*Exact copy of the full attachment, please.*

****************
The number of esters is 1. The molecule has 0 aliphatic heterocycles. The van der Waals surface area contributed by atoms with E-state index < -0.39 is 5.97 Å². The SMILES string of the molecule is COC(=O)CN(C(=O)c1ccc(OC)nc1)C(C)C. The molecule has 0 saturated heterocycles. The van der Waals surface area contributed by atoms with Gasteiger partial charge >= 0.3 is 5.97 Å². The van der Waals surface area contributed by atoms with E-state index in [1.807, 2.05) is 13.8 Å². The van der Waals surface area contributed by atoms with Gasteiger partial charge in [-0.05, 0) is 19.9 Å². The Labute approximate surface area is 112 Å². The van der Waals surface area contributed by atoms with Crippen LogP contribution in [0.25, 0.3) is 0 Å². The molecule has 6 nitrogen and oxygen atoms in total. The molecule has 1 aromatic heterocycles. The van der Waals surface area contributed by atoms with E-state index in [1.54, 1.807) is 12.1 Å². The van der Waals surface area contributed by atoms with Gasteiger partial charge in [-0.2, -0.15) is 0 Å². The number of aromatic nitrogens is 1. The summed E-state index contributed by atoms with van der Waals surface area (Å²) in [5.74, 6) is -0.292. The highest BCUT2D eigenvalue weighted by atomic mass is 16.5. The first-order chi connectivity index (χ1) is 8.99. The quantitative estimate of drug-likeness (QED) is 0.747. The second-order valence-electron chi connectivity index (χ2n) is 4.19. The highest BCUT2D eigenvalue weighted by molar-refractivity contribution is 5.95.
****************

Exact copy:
The number of esters is 1. The molecule has 0 aliphatic heterocycles. The van der Waals surface area contributed by atoms with E-state index < -0.39 is 5.97 Å². The SMILES string of the molecule is COC(=O)CN(C(=O)c1ccc(OC)nc1)C(C)C. The molecule has 0 saturated heterocycles. The van der Waals surface area contributed by atoms with Gasteiger partial charge >= 0.3 is 5.97 Å². The van der Waals surface area contributed by atoms with E-state index in [1.807, 2.05) is 13.8 Å². The van der Waals surface area contributed by atoms with Gasteiger partial charge in [-0.05, 0) is 19.9 Å². The Labute approximate surface area is 112 Å². The van der Waals surface area contributed by atoms with Crippen LogP contribution in [0.25, 0.3) is 0 Å². The molecule has 6 nitrogen and oxygen atoms in total. The molecule has 1 aromatic heterocycles. The van der Waals surface area contributed by atoms with E-state index in [1.54, 1.807) is 12.1 Å². The van der Waals surface area contributed by atoms with Gasteiger partial charge in [-0.2, -0.15) is 0 Å². The number of aromatic nitrogens is 1. The summed E-state index contributed by atoms with van der Waals surface area (Å²) in [5.74, 6) is -0.292. The highest BCUT2D eigenvalue weighted by atomic mass is 16.5. The first-order chi connectivity index (χ1) is 8.99. The quantitative estimate of drug-likeness (QED) is 0.747. The second-order valence-electron chi connectivity index (χ2n) is 4.19. The highest BCUT2D eigenvalue weighted by molar-refractivity contribution is 5.95.